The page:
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Linking glioblastomas to DNA-protein parcels

Fast facts

  • Official title: Chromatin proteins as drug targets for glioblastoma
  • Lead researcher: Prof. Steve Pollard
  • Where: MRC Centre for Regenerative Medicine, University of Edinburgh
  • When: September 2016 - August 2021
  • Cost: £1,481,356 over five years
  • Research type: Adult, Glioblastoma (High Grade), Academic

Professor Steve Pollard is working with scientists from Canada and Denmark to look at chromatin proteins, to see how they could be linked to causing glioblastomas. These chromatin proteins are what help the extremely long strands of DNA to be wrapped up neatly into chromosomes. They will be using the very latest scientific editing tools to further their understanding of the interactions and defects in the proteins. Examples of the skills brought to this project by the applicants are: making glioblastoma stem cells; performing genome editing; experience with chromatin biology/biochemistry; models for drug development and drug screening.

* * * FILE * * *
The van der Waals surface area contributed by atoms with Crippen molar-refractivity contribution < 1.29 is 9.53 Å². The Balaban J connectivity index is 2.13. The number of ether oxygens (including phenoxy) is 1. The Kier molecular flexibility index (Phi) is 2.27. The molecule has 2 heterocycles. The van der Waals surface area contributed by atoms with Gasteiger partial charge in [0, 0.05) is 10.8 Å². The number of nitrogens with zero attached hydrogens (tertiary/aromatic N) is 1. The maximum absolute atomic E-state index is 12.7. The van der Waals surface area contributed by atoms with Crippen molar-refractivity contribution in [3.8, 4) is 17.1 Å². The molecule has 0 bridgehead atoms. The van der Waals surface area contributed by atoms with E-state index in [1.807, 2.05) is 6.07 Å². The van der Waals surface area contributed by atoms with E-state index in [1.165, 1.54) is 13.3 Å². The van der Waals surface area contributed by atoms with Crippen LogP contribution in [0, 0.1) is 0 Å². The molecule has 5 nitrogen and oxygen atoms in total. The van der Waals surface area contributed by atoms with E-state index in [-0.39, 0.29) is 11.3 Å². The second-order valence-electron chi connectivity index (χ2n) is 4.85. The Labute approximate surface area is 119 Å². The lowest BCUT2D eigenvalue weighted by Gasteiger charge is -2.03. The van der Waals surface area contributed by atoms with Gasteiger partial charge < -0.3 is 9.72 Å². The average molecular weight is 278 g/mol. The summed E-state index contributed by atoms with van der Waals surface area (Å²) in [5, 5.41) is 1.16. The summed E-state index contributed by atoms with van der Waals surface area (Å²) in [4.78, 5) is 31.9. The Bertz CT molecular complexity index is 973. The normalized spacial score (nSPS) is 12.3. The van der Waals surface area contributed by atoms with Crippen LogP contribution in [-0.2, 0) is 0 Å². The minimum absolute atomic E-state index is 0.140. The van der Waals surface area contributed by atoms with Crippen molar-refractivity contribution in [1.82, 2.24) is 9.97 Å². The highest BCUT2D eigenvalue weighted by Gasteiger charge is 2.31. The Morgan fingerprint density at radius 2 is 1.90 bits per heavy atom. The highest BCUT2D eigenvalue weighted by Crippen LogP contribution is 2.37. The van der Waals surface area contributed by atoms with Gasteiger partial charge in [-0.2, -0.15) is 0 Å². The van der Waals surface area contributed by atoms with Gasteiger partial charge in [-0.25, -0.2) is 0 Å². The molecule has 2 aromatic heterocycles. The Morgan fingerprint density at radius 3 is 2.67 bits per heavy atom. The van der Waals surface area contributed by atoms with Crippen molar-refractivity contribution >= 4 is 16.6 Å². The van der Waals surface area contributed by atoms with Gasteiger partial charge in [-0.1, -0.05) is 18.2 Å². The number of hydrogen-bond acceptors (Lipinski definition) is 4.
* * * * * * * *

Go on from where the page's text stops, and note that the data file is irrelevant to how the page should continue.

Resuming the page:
There are around 1000 of these chromatin proteins and little is currently understood about how they regulate genes (turning them on or off) and which ones should be prioritised for drug development. Better understanding of exactly what happens when different chromatin proteins are defective will allow a more targeted drug discovery process. The team will also build on this work by trying to identify existing drugs that could be used to stop defective cells developing into cancer.

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Professor Pollard explains how he and his group are exploiting the latest genome editing technologies that have opened up new opportunities for understanding the biology of glioblastomas (GBM).